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Kindle. Tom Clancy. Germany. ?????


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Showing 1-18 of 18 posts in this discussion
Initial post: 13 Jul 2013 10:54:57 BDT
[Deleted by the author on 15 Jul 2013 17:07:54 BDT]

In reply to an earlier post on 13 Jul 2013 15:41:31 BDT
Damaskcat says:
[Customers don't think this post adds to the discussion. Show post anyway. Show all unhelpful posts.]

Posted on 13 Jul 2013 23:17:18 BDT
Grev says:
I think anyone who changes their address should be taken out and shot. Also, people who wear odd socks should be fed to giant mutated juju sharks. Firm but fair, that's my motto.

Posted on 14 Jul 2013 08:14:33 BDT
Chris Morse says:
& Damaskcat
I've been googling, but I can't find anything about it being fraud to buy something from one country that is unavailable in your own. If you can post a link that would be helpful.

Posted on 14 Jul 2013 08:37:46 BDT
Red9 says:
This forum is about Amazon Vine and not a general Amazon moaning outlet.

Posted on 14 Jul 2013 15:49:58 BDT
[Deleted by Amazon on 19 Sep 2014 19:40:00 BDT]

In reply to an earlier post on 15 Jul 2013 13:08:21 BDT
Damaskcat says:
Lying about your address in order to get something you can't buy in the UK is fraud. You don't need to know much about legislation to know that misleading people in order to get something would come under that definition.

In any case it is against Amazon's terms and conditions and could lead to them closing your account. If you want to take that risk - your choice. Personally I wouldn't have thought it was worth risking.

In reply to an earlier post on 15 Jul 2013 13:29:35 BDT
[Deleted by the author on 15 Jul 2013 13:35:50 BDT]

In reply to an earlier post on 22 Jul 2013 17:06:50 BDT
Last edited by the author on 22 Jul 2013 19:49:45 BDT
I don't see what the problem is here. By changing his address the OP gets to read Tom Clancy's books on his Kindle, Amazon get a sale and Tom Clancy will get his cut. Happy days for everyone (except Damaskcat).

In reply to an earlier post on 22 Jul 2013 18:23:35 BDT
Bob says:
"You don't need to know much about legislation to know that misleading people in order to get something would come under that definition."

Exactly my point about this JKR Chap.

Posted on 14 Aug 2013 17:41:40 BDT
[Deleted by Amazon on 15 Aug 2013 08:21:06 BDT]

In reply to an earlier post on 15 Aug 2013 09:20:57 BDT
Damaskcat says:
That is rather different since there is no law against calling yourself by another name to write a book.

In reply to an earlier post on 15 Aug 2013 14:16:16 BDT
Bob says:
There is no law against anyone using whatever name they like, I don't care what name an author or anyone else uses. My point was that for an "unknown" author by giving a false background which stated specific expertise a potential purchaser could well have thought that this expertise would make the fictional story more realistic and hence buy it.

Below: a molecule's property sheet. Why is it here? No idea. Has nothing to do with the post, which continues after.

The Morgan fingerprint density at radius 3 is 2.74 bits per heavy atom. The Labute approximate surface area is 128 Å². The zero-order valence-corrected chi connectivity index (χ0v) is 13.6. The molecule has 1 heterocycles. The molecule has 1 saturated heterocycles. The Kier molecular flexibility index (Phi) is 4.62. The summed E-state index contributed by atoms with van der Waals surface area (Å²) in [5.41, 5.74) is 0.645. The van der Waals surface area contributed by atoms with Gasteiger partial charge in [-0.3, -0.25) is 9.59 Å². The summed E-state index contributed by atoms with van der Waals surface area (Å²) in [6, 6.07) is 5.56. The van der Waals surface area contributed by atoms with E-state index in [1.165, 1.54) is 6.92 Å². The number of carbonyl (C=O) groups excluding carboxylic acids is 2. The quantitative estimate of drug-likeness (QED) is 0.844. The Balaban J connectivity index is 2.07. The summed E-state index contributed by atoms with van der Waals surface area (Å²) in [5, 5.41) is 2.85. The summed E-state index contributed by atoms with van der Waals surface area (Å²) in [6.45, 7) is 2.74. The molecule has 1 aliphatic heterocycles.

If this increased purchases then I am back to my original statement that it was fraudulent as the author gained from the misrepresentation.

In reply to an earlier post on 15 Aug 2013 15:07:03 BDT
Damaskcat says:
Bob - we're going to have to agree to disagree over the author issue I'm afraid.

The issue of giving a false address to enable access to anything you're not entitled to under your correct address is a whole different ball game.

Yes you can call yourself anything you like - PROVIDED you don't do it with the intention to defraud anyone.

Posted on 15 Aug 2013 19:57:17 BDT
A Reviewer says:
"The issue of giving a false address to enable access to anything you're not entitled to under your correct address is a whole different ball game."

The address-lock on internet downloads has nothing to do with whether the buyer is 'entitled to' buy the content or not. It's simply a region-lock in the seller's licensing deal with the publisher - a practice which the EU will put the kibosh on sooner or later (dividing the internal market and all that).

Posted on 20 Aug 2013 04:57:38 BDT
[Deleted by the author on 20 Aug 2013 04:58:07 BDT]

In reply to an earlier post on 20 Aug 2013 08:58:07 BDT
Damaskcat says:
It isn't actually. It's to do with different publishers operating in different areas. Not something the EU could or should become involved in. To use a well known example - J K Rowling's Harry Potter books are published by Bloomsbury in the UK and Scholastic in the US but JKR herself has the digital rights for the series and sells the e-books through her own web site. I'm not sure whether she also sells translated editions.

So it's everything to do with which publisher has bought the rights to which edition from the author for which geographical territory. The EU can't come along and tell publishers which countries they should sell to if they don't have the rights from the author to sell in those countries.

Posted on 21 Aug 2013 18:50:11 BDT
[Deleted by Amazon on 19 Sep 2014 19:40:35 BDT]
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This discussion

Discussion in:  Amazon Vine Member Forum
Participants:  10
Total posts:  18
Initial post:  13 Jul 2013
Latest post:  21 Aug 2013